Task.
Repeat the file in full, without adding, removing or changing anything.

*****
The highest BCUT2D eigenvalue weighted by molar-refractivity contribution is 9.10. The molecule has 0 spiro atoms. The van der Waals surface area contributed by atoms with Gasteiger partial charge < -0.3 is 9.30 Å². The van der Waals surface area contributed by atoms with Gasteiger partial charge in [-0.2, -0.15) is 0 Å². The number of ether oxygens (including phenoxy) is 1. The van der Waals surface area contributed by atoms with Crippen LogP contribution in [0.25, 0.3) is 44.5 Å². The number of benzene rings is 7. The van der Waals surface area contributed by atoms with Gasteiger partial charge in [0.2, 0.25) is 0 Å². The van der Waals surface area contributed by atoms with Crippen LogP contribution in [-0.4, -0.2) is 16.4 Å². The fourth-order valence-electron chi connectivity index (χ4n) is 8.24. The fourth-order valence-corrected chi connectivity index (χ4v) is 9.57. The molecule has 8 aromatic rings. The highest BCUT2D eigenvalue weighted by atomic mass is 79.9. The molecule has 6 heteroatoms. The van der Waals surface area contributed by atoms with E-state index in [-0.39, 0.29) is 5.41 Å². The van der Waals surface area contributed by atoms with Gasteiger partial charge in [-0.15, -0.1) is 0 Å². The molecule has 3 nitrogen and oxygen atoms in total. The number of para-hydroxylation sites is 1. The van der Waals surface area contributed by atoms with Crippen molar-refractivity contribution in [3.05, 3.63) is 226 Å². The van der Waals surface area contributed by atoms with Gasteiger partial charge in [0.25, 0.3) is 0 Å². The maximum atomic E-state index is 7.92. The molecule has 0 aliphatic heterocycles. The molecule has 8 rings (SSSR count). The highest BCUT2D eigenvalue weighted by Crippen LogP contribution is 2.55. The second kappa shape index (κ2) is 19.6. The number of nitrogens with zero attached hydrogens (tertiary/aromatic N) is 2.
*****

The highest BCUT2D eigenvalue weighted by molar-refractivity contribution is 9.10. The molecule has 0 spiro atoms. The van der Waals surface area contributed by atoms with Gasteiger partial charge < -0.3 is 9.30 Å². The van der Waals surface area contributed by atoms with Gasteiger partial charge in [-0.2, -0.15) is 0 Å². The number of ether oxygens (including phenoxy) is 1. The van der Waals surface area contributed by atoms with Crippen LogP contribution in [0.25, 0.3) is 44.5 Å². The number of benzene rings is 7. The van der Waals surface area contributed by atoms with Gasteiger partial charge in [0.2, 0.25) is 0 Å². The van der Waals surface area contributed by atoms with Crippen LogP contribution in [-0.4, -0.2) is 16.4 Å². The fourth-order valence-electron chi connectivity index (χ4n) is 8.24. The fourth-order valence-corrected chi connectivity index (χ4v) is 9.57. The molecule has 8 aromatic rings. The highest BCUT2D eigenvalue weighted by atomic mass is 79.9. The molecule has 6 heteroatoms. The van der Waals surface area contributed by atoms with E-state index in [-0.39, 0.29) is 5.41 Å². The van der Waals surface area contributed by atoms with Gasteiger partial charge in [-0.15, -0.1) is 0 Å². The molecule has 3 nitrogen and oxygen atoms in total. The number of para-hydroxylation sites is 1. The van der Waals surface area contributed by atoms with Crippen molar-refractivity contribution in [3.05, 3.63) is 226 Å². The van der Waals surface area contributed by atoms with Gasteiger partial charge in [0.25, 0.3) is 0 Å². The maximum atomic E-state index is 7.92. The molecule has 0 aliphatic heterocycles. The molecule has 8 rings (SSSR count). The highest BCUT2D eigenvalue weighted by Crippen LogP contribution is 2.55. The second kappa shape index (κ2) is 19.6. The number of nitrogens with zero attached hydrogens (tertiary/aromatic N) is 2.